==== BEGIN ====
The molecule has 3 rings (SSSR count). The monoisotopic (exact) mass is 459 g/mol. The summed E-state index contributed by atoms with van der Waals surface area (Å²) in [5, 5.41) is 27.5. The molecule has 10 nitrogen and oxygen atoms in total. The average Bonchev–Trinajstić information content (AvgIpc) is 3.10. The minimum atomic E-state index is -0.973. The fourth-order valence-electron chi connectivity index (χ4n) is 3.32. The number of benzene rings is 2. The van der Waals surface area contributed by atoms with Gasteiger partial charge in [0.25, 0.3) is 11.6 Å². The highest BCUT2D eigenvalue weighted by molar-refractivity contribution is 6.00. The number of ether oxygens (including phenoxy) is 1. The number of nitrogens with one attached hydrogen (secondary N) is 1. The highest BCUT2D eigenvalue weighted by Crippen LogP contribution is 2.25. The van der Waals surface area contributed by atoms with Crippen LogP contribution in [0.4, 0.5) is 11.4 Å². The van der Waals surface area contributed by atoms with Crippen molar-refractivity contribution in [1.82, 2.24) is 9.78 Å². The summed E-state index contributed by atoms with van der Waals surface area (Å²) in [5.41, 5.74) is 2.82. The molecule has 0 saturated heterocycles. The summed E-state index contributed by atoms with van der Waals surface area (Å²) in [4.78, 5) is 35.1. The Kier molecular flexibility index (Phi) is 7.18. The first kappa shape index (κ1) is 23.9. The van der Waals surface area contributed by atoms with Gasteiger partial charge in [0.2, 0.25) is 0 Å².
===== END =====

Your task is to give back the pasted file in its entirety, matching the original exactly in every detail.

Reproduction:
The molecule has 3 rings (SSSR count). The monoisotopic (exact) mass is 459 g/mol. The summed E-state index contributed by atoms with van der Waals surface area (Å²) in [5, 5.41) is 27.5. The molecule has 10 nitrogen and oxygen atoms in total. The average Bonchev–Trinajstić information content (AvgIpc) is 3.10. The minimum atomic E-state index is -0.973. The fourth-order valence-electron chi connectivity index (χ4n) is 3.32. The number of benzene rings is 2. The van der Waals surface area contributed by atoms with Gasteiger partial charge in [0.25, 0.3) is 11.6 Å². The highest BCUT2D eigenvalue weighted by molar-refractivity contribution is 6.00. The number of ether oxygens (including phenoxy) is 1. The number of nitrogens with one attached hydrogen (secondary N) is 1. The highest BCUT2D eigenvalue weighted by Crippen LogP contribution is 2.25. The van der Waals surface area contributed by atoms with Crippen LogP contribution in [0.4, 0.5) is 11.4 Å². The van der Waals surface area contributed by atoms with Crippen molar-refractivity contribution in [1.82, 2.24) is 9.78 Å². The summed E-state index contributed by atoms with van der Waals surface area (Å²) in [5.41, 5.74) is 2.82. The molecule has 0 saturated heterocycles. The summed E-state index contributed by atoms with van der Waals surface area (Å²) in [4.78, 5) is 35.1. The Kier molecular flexibility index (Phi) is 7.18. The first kappa shape index (κ1) is 23.9. The van der Waals surface area contributed by atoms with Gasteiger partial charge in [0.2, 0.25) is 0 Å².